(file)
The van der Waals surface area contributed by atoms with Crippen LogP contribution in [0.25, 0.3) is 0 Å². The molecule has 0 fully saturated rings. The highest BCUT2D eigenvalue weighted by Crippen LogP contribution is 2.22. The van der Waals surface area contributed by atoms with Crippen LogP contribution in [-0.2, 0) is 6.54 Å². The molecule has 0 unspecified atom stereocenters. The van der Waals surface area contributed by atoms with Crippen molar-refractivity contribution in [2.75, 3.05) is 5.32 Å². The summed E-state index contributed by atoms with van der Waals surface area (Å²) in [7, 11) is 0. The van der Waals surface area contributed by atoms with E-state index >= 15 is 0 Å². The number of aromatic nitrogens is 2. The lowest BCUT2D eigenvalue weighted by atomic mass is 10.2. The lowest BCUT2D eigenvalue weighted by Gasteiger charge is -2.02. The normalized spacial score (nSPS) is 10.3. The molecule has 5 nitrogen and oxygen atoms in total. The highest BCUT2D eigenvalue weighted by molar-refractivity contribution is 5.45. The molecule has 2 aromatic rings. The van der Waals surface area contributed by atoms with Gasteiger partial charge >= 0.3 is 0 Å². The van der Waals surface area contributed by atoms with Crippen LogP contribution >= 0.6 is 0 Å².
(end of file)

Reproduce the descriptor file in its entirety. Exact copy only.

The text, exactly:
The van der Waals surface area contributed by atoms with Crippen LogP contribution in [0.25, 0.3) is 0 Å². The molecule has 0 fully saturated rings. The highest BCUT2D eigenvalue weighted by Crippen LogP contribution is 2.22. The van der Waals surface area contributed by atoms with Crippen LogP contribution in [-0.2, 0) is 6.54 Å². The molecule has 0 unspecified atom stereocenters. The van der Waals surface area contributed by atoms with Crippen molar-refractivity contribution in [2.75, 3.05) is 5.32 Å². The summed E-state index contributed by atoms with van der Waals surface area (Å²) in [7, 11) is 0. The van der Waals surface area contributed by atoms with E-state index >= 15 is 0 Å². The number of aromatic nitrogens is 2. The lowest BCUT2D eigenvalue weighted by atomic mass is 10.2. The lowest BCUT2D eigenvalue weighted by Gasteiger charge is -2.02. The normalized spacial score (nSPS) is 10.3. The molecule has 5 nitrogen and oxygen atoms in total. The highest BCUT2D eigenvalue weighted by molar-refractivity contribution is 5.45. The molecule has 2 aromatic rings. The van der Waals surface area contributed by atoms with Gasteiger partial charge >= 0.3 is 0 Å². The van der Waals surface area contributed by atoms with Crippen LogP contribution >= 0.6 is 0 Å².